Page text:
The problem starts with Free Banking where the BofE holds ten percent of deposits to ensure that up to ten percent of depositors who might want their money back are protected. This is the old idea of “four lifts in a hotel of 25o” theory.

    All this is plausible, if not quite regular except it presupposes that the bank assets are regular.

    Where a bank like RBS fails is that its assets were far from regular and ten percent is not enough when everyone is heading for the lifts, including the Bof E itself.

    Another classic error is where the banks are in receipt of extraordinary large deposits, such as in the rise in oil prices from $2,50 their estimates on the core deposits is wrong and they are at great pressure to lend them all out. This results in significant risk taking both with regard to liquidity and solvency.

    So all in all, would zero reserve banking be a constraint on growth? Would the private depositor be unwilling to see his deposit lent out to risky borrowers and would private depositors be willing to lend their money to junk bond borrowers.

    Well, there you have your answer and, as a big benefit, the government would not need to rescue the banks nor would they be inclined to rescue the private depositor

  10. says: Paul Marks

    “the money that is loaned” – most of this “money” DOES NOT EXIST.

    People fundamentally misunderstand “fractional reserve banking” – it is not a matter of lending out 90% (nine tenths) of the money one has as a bank.

    It is more like lending out 900% (90 tenths) of the money one has as a bank.

    1. says: joe bongiovanni

      For “ANY” bank, lending is basically limited to the equivalent of +/- 100 Percent of its deposit ‘balances’.
      It is the banking system as a whole that multiplies the base amount by 9 times.
      Not that that’s a big deal.

  11. says: Paul Marks

    Irving Fisher’s “keep the price level stable” policy was discredited in 1921, 1929 – and has now (with the Alan Greenspan mess) been discredited again.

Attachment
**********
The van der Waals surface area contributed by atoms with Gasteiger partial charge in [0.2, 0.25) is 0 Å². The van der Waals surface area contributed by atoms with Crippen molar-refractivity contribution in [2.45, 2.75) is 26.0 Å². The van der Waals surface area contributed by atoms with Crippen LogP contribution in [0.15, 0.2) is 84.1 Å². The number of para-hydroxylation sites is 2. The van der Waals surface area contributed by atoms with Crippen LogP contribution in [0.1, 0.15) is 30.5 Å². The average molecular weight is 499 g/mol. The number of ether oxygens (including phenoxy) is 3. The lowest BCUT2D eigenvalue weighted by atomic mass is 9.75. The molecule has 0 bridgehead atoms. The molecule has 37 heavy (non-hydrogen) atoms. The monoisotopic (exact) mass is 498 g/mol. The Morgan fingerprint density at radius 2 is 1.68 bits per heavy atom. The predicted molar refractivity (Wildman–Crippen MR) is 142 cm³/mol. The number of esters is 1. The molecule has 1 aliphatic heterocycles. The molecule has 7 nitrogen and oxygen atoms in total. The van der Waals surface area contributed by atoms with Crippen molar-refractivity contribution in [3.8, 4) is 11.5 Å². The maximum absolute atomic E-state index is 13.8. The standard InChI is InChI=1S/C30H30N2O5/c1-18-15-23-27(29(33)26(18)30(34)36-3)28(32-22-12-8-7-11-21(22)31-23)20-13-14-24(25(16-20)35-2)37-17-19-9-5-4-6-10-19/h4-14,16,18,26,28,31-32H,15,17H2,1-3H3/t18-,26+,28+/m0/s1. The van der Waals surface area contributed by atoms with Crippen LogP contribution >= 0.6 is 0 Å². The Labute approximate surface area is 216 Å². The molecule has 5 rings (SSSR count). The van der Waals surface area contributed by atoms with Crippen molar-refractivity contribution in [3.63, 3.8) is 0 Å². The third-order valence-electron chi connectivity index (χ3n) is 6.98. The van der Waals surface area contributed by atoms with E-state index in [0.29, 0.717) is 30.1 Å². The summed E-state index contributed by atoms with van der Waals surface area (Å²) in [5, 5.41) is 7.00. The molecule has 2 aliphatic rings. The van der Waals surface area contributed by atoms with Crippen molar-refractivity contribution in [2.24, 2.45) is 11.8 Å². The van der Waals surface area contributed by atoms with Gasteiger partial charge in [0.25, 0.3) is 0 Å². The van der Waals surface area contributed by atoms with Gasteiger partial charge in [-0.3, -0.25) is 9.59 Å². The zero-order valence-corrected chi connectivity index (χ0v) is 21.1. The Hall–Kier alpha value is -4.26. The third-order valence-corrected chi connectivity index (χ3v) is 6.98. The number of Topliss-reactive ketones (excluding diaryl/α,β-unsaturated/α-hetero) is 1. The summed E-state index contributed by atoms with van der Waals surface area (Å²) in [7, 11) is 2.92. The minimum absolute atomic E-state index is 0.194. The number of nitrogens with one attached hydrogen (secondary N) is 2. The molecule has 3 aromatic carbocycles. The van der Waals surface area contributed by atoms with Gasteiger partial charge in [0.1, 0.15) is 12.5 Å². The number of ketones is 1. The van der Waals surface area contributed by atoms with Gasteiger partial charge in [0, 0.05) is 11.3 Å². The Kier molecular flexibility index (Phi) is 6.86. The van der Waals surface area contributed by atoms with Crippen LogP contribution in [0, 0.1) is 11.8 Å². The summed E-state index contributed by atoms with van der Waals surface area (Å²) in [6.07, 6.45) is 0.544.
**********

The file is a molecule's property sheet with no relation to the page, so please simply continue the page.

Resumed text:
Lending must be from REAL SAVINGS – the real SACRIFICE OF CONSUMPTION by real savers.

    Not from banking credit bubbles – and not from the government printing press either.

    1. says: joe bongiovanni

      Interesting that in attacking Fisher’s work, it is easily done for 1921 and 1929 as Fisher only took to its writing in 1935.
      Fisher only developed his 100 Percent Money proposals in recognition of Simons’ work in recommending the Chicago Plan for Monetary Reform to FDR.
      It is his 100 Percent Money proposal and his ‘Debt-deflation Theory of Great Depressions’ that mark his full-reserve and monetary authority school of thought, which is relevant to any discussion of monetary reform..
      Not that he didn’t write plenty in the 20s and was indeed criticized for not recognizing the financial bubble of that time, but he made up for this with his greatest works that followed.

  12. says: Trublue72

    WARAMESS, Paul is right on this issue. 97% of all issued money/credit is created out of thin air by private banking. In fact this is the very essence of banking. A borrower asks for a loan and promises to repay. The bank then lends on this promise of repayment. The ‘loan’ or the ‘egg’ always comes before the ‘deposit’ or the ‘chicken’ The reserve limits in the US at 10% and China at 18% have not existed in the UK for many years.

    1. says: waramess

      My understanding is that 10 percent reserve has to be deposited with the BofE but when the deposit is repaid the 10 percent is returned. Surely in this way the reserve posted with the BofE will always amount to 10 percent of deposits and the bank will be able to lend out 90 percent of deposits.

      The idea that the baker makes a deposit and the bank makes a loan to the butcher who places it on deposit before using it to buy machinery and that allows the bank to relend it in the maeantime will be negated by the unwinding of the reserve asset by the butcher withdrawing the deposit to spend on machinery.

      Should the machinery manufacturer decide to place the sale proceeds with the bank as a deposit, then that is an entirely new transaction, isn’t it?

    2. says: Anthony Baverstock


      “Paul is right on this issue. 97% of all issued money/credit is created out of thin air by private banking. In fact this is the very essence of banking. A borrower asks for a loan and promises to repay. The bank then lends on this promise of repayment. The ‘loan’ or the ‘egg’ always comes before the ‘deposit’ or the ‘chicken’”